We were alone inside the mine, although all the while we could hear the rumble of lorries passing on the road outside. We stopped on various levels to take a look around but the only thing we saw was lots and lots of raw concrete. Our goal was the rooftop as we wanted to get a closer look at the ‘Tito’ sign but once we had reached the top level, we hit a dead end and that was the end of that. A few shots of the exterior and a selfie of us for posterity (see below) and we were on our way …
Former separation mine, Potpićan
What of the connection between the large monument in Labin and the old separation mine in Potpićan?
As well as having a delightful old quarter, Labin used to be the centre of Croatia’s biggest coal mining district. The stark sculpture mentioned above, which was erected in 1983, is called the Monument to the Miner Fighters. In March and April 1921, there was a miners’ strike in Labin that quickly became an anti-fascist rebellion. In fact, it went further than that in so much that, for a short while Labin became the self-governing Republic of Albona (*).
(*) After the collapse of the Austro-Hungarian Empire at the end of World War I, Istria was partitioned to Italy in 1920 and remained so until 1947. As a consequence of this, many Istrian towns and cities have old Italian names. Albona was the Italian name for Labin.
The republic only lasted just over a month (2nd March – 8th April 1921) and was eventually suppressed by the Italian administration in Istria at the behest of the mine owners themselves. The insurrection is considered to be the world’s first anti-fascist uprising and a number of miners died during the rebellion. The monument, which represents four pistons and an unfinished mining tunnel, honours those who fell during that time.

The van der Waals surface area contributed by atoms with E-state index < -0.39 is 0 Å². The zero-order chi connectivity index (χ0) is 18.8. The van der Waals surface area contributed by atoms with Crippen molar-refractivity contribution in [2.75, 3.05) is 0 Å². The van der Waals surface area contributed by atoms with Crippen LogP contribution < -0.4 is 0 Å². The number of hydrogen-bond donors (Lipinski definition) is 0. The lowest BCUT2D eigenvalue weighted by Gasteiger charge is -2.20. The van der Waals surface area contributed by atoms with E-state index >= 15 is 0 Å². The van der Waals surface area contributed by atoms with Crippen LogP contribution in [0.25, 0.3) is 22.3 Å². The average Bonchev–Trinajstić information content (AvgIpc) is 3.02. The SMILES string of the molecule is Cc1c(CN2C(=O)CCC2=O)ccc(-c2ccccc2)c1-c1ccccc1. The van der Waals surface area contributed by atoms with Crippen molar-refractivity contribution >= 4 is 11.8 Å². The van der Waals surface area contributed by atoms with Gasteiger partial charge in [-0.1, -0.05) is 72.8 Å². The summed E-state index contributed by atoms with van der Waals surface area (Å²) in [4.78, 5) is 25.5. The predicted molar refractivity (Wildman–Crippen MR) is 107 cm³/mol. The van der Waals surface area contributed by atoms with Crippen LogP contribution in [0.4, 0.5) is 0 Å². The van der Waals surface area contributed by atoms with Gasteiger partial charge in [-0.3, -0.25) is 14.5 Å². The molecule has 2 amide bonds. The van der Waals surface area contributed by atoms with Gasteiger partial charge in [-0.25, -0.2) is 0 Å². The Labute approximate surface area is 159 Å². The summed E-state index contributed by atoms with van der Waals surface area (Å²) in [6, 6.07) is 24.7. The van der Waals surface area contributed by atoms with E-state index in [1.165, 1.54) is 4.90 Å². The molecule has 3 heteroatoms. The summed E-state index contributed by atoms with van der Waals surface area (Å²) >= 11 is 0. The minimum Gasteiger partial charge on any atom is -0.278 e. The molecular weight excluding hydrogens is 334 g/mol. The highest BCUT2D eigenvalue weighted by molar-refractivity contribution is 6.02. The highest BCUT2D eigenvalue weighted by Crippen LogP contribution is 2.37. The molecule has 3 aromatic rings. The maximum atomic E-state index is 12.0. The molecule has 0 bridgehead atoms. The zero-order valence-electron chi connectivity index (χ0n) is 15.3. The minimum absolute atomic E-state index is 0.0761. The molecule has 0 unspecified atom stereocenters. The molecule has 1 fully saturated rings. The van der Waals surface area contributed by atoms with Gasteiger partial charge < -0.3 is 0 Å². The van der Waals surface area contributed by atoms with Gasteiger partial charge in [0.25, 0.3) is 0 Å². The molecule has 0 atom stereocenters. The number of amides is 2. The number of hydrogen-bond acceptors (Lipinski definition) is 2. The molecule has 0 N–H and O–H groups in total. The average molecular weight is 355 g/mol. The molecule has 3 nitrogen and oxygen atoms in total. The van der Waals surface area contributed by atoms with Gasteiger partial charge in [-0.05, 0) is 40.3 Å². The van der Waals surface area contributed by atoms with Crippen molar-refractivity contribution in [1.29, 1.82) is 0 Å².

Labin’s main mine closed in 1989 but it is fair to assume that the separation mine in Potpićan, which is only a short distance away remember, was part and parcel of the region’s coal mining industry. I’m also going to surmise that Potpićan’s separation mine remained operational until the late 1980s and has been non-functional since that time.
As an aside, I mostly wanted to record this particular day because it was part of our 20th wedding anniversary celebrations. I’d planned it so that we would have a pleasant stroll around Labin’s old town, a nice lunch in a decent restaurant and then a spot of urbexing to round off the day. The crappy weather put paid to two-thirds of that plan but at least we got to rummage around an abandoned building for an hour or so as well as see the biggest (only!) ’Tito’ sign we are ever likely to see …
24th September 1997 and 24th September 2019 …
So not a complete disaster and, what’s more, we were able to celebrate the occasion properly the following day. That night we made it to Opatija, a once-popular Austro-Hungarian resort town on Istria’s northeast coast. Yet again, the rain had been relentless for the entire 50km journey and walking anywhere that evening on the hunt for a decent restaurant was a non-starter. (I had no intention of getting back in the car and besides, I wanted a drink!). But, the next day, the rain had stopped and the sun was shining and after a morning stroll around, what Lonely Planet describes as a ‘genteel resort popular with German and Austrian seniors’ (just our cup of tea!), we found a pleasant restaurant with a view of the harbour, took off our sightseeing-hats and settled in for the rest of the day!
IF YOU ENJOY EXPLORING ABANDONED MINES, PLEASE SHARE OUR POST ABOUT POTPICAN SEPARATION MINE